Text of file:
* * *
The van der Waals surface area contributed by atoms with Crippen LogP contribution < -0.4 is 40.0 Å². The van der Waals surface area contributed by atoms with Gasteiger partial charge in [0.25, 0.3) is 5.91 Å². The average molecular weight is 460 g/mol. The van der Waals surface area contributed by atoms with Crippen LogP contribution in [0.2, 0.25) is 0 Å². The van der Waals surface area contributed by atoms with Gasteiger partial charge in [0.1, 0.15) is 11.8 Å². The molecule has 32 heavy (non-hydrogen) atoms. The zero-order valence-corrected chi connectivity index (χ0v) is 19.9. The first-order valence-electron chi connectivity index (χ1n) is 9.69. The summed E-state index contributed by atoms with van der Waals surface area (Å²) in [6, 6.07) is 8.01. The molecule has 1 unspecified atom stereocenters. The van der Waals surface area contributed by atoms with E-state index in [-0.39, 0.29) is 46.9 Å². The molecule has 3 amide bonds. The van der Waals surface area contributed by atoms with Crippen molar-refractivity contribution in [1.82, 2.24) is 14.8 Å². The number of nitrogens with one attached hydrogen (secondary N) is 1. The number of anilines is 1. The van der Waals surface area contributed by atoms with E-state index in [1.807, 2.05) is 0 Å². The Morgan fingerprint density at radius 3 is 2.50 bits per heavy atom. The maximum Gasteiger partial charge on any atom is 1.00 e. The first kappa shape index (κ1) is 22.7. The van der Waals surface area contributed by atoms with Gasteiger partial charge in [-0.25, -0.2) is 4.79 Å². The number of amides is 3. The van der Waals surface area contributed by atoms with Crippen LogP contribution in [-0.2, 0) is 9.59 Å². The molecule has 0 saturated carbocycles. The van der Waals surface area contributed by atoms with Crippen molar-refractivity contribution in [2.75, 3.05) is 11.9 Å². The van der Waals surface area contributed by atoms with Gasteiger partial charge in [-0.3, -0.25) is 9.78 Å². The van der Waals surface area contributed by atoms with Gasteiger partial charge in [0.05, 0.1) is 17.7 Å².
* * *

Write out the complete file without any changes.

The van der Waals surface area contributed by atoms with Crippen LogP contribution < -0.4 is 40.0 Å². The van der Waals surface area contributed by atoms with Gasteiger partial charge in [0.25, 0.3) is 5.91 Å². The average molecular weight is 460 g/mol. The van der Waals surface area contributed by atoms with Crippen LogP contribution in [0.2, 0.25) is 0 Å². The van der Waals surface area contributed by atoms with Gasteiger partial charge in [0.1, 0.15) is 11.8 Å². The molecule has 32 heavy (non-hydrogen) atoms. The zero-order valence-corrected chi connectivity index (χ0v) is 19.9. The first-order valence-electron chi connectivity index (χ1n) is 9.69. The summed E-state index contributed by atoms with van der Waals surface area (Å²) in [6, 6.07) is 8.01. The molecule has 1 unspecified atom stereocenters. The van der Waals surface area contributed by atoms with E-state index in [-0.39, 0.29) is 46.9 Å². The molecule has 3 amide bonds. The van der Waals surface area contributed by atoms with Crippen molar-refractivity contribution in [1.82, 2.24) is 14.8 Å². The number of nitrogens with one attached hydrogen (secondary N) is 1. The number of anilines is 1. The van der Waals surface area contributed by atoms with E-state index in [1.807, 2.05) is 0 Å². The Morgan fingerprint density at radius 3 is 2.50 bits per heavy atom. The maximum Gasteiger partial charge on any atom is 1.00 e. The first kappa shape index (κ1) is 22.7. The van der Waals surface area contributed by atoms with Gasteiger partial charge in [-0.25, -0.2) is 4.79 Å². The number of amides is 3. The van der Waals surface area contributed by atoms with Crippen LogP contribution in [-0.2, 0) is 9.59 Å². The molecule has 0 saturated carbocycles. The van der Waals surface area contributed by atoms with Crippen molar-refractivity contribution in [2.75, 3.05) is 11.9 Å². The van der Waals surface area contributed by atoms with Gasteiger partial charge in [-0.3, -0.25) is 9.78 Å². The van der Waals surface area contributed by atoms with Gasteiger partial charge in [0.05, 0.1) is 17.7 Å².